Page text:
News say the police shot a black man trying to loot

In an interview, Randle said he was shocked by the bluntness of
West's comments but not their substance. Nickerson lives near
the Astrodome and Randle near a convention center in Houston, both
of which are being used to house New Orleans refugees. "Not till
you see these people face to face and talk to them can you
appreciate the level of hopelessness," said Randle, who by day works
as a financial adviser at a Houston bank. "The one common
feeling was that they felt abandoned, on their own little island."

Four days after West's comments, the rappers put together the
song in their home studios.

"I finished my verse at 6:15 [p.m.], and we had it on the
Internet by 6:30 and circulating to our friends and people we know in
the music industry," Randle said. The group, which has put out
four albums since 1992, claims the song was downloaded for free
10,000 times the first day it was made available on its Web site,
www.k-otix.com. Response was so heavy that it crashed the Web
site, and Randle said they have been receiving feedback from
around the world ever since.

`Not just a hip-hop audience'

"What's surprising to me is not the level of the response but
the demographics of the people responding," Randle said. "It's not
just a hip-hop audience. I got an e-mail from one guy in Austin
[Texas] who described himself as a `typical middle-class
conservative white male' who didn't necessarily agree with the politics
but liked the fact that we were speaking out."

How long the song will remain on the Web site is questionable,
because the Legendary K.O. did not clear the use of the sample
with West or his record company.

But in the Wild West of the Internet and underground hip-hop,
such creative appropriation is commonplace and, in the case of
"George Bush Doesn't Care About Black People," downright thrilling.
Not only does the song do justice to West the producer and
commentator, it also ranks with the best protest songs of recent
years.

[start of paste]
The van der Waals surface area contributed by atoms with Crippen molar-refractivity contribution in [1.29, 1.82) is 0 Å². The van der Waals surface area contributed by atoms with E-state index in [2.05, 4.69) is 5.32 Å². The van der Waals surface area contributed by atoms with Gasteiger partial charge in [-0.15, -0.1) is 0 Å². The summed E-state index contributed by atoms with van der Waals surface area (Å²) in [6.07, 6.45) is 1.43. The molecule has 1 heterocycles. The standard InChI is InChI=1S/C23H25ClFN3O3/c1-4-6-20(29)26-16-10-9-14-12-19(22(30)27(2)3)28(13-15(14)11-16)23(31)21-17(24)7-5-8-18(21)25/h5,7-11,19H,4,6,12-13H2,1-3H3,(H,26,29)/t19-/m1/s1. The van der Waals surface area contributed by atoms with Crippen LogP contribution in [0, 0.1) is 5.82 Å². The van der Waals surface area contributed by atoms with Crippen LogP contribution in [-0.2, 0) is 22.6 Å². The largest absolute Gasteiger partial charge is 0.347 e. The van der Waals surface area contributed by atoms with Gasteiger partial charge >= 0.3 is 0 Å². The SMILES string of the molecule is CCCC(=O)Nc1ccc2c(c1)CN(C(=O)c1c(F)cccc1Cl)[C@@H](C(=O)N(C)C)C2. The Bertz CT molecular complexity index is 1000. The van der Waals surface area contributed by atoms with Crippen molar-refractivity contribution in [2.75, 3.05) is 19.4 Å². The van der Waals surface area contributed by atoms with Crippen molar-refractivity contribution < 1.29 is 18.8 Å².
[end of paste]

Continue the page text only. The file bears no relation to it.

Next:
"We're not interested in profiting from the song," Randle said.
"We'd like Kanye to hear it and maybe work something out where
we could jointly license it to benefit charities."

----------

gregkot@aol.com

Copyright 2005, Chicago Tribune
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Tonya
"Cyniquian" Level Poster
Username: Tonya

Post Number: 366
Registered: 07-2005

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Posted on Thursday, September 22, 2005 - 05:41 pm:   Delete Post View Post/Check IP Print Post    Ban Poster IP (Moderator/Admin only)

I'm LMBAO too --

That's a fuckin hit!... and Bush might be in some serious shit, as a result.

Tonya
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Tonya
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Username: Tonya

Post Number: 367
Registered: 07-2005

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Posted on Thursday, September 22, 2005 - 05:56 pm:   Delete Post View Post/Check IP Print Post    Ban Poster IP (Moderator/Admin only)

And I didn't even read the article before I wrote "That's a fuckin hit!" -- I knew it was just by listening to the song. WOW!!!

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Roxie
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Username: Roxie

Post Number: 208
Registered: 06-2005

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Posted on Friday, September 23, 2005 - 11:26 am:   Delete Post View Post/Check IP Print Post    Ban Poster IP (Moderator/Admin only)

OMG, they were playing that song around the clock on the rock station yesterday! :-)

The administration and NBC guys can do all they can, the, uh, "damage" has already been done.
[*snickering hysterically*] :-)
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Stephgirl
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Username: Stephgirl

Post Number: 1
Registered: 09-2005

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Posted on Saturday, September 24, 2005 - 02:37 pm:   Delete Post View Post/Check IP Print Post    Ban Poster IP (Moderator/Admin only)

I'm glad Mr. West is waking us black folks from complacency because we got a fake president who only cares about the rich and the corporate sector.